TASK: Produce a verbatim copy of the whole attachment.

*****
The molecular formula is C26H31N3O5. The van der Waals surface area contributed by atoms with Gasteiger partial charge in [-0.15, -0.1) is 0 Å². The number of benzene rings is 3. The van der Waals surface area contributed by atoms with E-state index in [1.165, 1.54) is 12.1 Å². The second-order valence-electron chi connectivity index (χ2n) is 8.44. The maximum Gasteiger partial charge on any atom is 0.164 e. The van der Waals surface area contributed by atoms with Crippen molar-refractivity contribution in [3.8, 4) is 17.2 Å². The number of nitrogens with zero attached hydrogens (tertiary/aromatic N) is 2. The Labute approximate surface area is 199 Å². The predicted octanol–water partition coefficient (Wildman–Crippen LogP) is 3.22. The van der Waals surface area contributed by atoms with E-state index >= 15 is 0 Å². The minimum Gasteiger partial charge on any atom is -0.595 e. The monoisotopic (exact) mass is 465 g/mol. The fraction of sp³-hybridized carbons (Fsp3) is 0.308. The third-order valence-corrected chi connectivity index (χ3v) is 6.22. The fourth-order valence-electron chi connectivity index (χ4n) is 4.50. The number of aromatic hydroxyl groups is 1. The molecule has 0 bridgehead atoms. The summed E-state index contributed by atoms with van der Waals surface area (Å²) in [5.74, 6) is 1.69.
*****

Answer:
The molecular formula is C26H31N3O5. The van der Waals surface area contributed by atoms with Gasteiger partial charge in [-0.15, -0.1) is 0 Å². The number of benzene rings is 3. The van der Waals surface area contributed by atoms with E-state index in [1.165, 1.54) is 12.1 Å². The second-order valence-electron chi connectivity index (χ2n) is 8.44. The maximum Gasteiger partial charge on any atom is 0.164 e. The van der Waals surface area contributed by atoms with Crippen molar-refractivity contribution in [3.8, 4) is 17.2 Å². The number of nitrogens with zero attached hydrogens (tertiary/aromatic N) is 2. The Labute approximate surface area is 199 Å². The predicted octanol–water partition coefficient (Wildman–Crippen LogP) is 3.22. The van der Waals surface area contributed by atoms with E-state index >= 15 is 0 Å². The minimum Gasteiger partial charge on any atom is -0.595 e. The monoisotopic (exact) mass is 465 g/mol. The fraction of sp³-hybridized carbons (Fsp3) is 0.308. The third-order valence-corrected chi connectivity index (χ3v) is 6.22. The fourth-order valence-electron chi connectivity index (χ4n) is 4.50. The number of aromatic hydroxyl groups is 1. The molecule has 0 bridgehead atoms. The summed E-state index contributed by atoms with van der Waals surface area (Å²) in [5.74, 6) is 1.69.